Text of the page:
Genevieve Douglas | Bloomberg | July 28, 2021
- Credit worth up to $28,000 per employee this year
- Tax pros flag complexities, unanswered questions in rush to file
Andrew Little credits several government relief programs with helping his California-based solar installation company navigate the pandemic. But Sunternal Construction Inc.’s ability to stay in business hinged on just one: a huge tax break he almost didn’t apply for.
He isn’t alone. Many qualified businesses aren’t claiming the employee retention tax credit, a pandemic relief measure worth up to $28,000 a year per employee kept on the payroll. Without congressional changes, the clock will run out Dec. 31 on their ability to get the money.
“The difficulty here is that here are a lot of new concepts smashed together,” said Christopher Migliaccio, senior manager at PKF O’Connor Davies LLP. “So taken individually, they can be straightforward, but taken together it creates an overall feeling of the program that can be very confusing.”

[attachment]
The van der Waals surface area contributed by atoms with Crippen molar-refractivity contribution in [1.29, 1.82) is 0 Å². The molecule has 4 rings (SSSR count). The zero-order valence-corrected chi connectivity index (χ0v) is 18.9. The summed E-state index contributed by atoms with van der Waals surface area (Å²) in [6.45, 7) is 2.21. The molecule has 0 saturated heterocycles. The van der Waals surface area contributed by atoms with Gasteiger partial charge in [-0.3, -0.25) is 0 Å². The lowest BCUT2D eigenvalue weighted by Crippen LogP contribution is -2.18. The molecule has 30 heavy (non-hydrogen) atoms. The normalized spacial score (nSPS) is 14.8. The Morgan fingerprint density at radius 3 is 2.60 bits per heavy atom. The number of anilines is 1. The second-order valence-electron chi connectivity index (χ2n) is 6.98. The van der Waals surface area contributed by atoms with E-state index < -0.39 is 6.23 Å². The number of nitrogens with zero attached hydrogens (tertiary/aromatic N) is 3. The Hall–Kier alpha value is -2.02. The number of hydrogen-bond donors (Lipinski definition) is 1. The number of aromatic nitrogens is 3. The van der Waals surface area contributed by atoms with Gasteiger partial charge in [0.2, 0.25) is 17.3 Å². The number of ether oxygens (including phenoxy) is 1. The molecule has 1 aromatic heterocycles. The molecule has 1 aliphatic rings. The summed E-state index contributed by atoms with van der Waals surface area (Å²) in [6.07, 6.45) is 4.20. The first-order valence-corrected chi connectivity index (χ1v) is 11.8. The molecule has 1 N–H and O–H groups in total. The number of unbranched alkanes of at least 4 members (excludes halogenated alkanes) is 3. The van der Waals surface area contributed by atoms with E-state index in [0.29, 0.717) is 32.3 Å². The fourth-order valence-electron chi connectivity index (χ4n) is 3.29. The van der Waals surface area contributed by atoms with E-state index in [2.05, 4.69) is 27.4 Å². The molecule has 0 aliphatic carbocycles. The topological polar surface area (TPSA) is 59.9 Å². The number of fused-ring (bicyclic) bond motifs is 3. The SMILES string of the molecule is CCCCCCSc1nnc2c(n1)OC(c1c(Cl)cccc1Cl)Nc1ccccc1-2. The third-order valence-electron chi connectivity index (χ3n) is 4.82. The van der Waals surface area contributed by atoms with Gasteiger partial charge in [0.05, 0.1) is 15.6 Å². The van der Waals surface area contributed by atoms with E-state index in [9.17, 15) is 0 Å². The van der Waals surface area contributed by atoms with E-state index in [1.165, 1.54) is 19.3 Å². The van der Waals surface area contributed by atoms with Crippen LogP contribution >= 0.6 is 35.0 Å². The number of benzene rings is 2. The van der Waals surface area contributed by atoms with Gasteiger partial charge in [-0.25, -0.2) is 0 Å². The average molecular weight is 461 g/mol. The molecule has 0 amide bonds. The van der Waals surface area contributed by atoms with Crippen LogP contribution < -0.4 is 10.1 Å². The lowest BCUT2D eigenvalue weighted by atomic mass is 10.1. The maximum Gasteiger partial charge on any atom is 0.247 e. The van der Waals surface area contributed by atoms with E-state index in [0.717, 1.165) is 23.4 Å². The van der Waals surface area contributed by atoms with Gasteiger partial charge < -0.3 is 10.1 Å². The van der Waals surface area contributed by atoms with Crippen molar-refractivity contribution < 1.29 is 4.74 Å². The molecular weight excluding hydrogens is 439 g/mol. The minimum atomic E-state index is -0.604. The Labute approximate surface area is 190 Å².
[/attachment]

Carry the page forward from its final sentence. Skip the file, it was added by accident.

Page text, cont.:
Congress created the employee retention credit early in the pandemic in the March 2020 relief law (Public Law 116-136) known as the CARES Act.
Many large corporations reported big savings in 2020 thanks to the credit. Spirit Airlines recorded $35.8 million in credits over a nine month period from April 1 to Sept. 30, 2020, while Best Buy reported $81 million in employee retention credits in the first nine months of fiscal 2021.
But smaller businesses initially faced a choice: they could either pursue what was then a smaller tax credit or opt for a forgivable loan under the Paycheck Protection Program. Most chose the latter, according to tax professionals.
But two subsequent pandemic relief laws increased the value of the credit, removed the either/or requirements between it and PPP loans, and extended the program through the end of 2021. The new laws, however, also added to the confusion in determining whether a business qualifies and how to take advantage.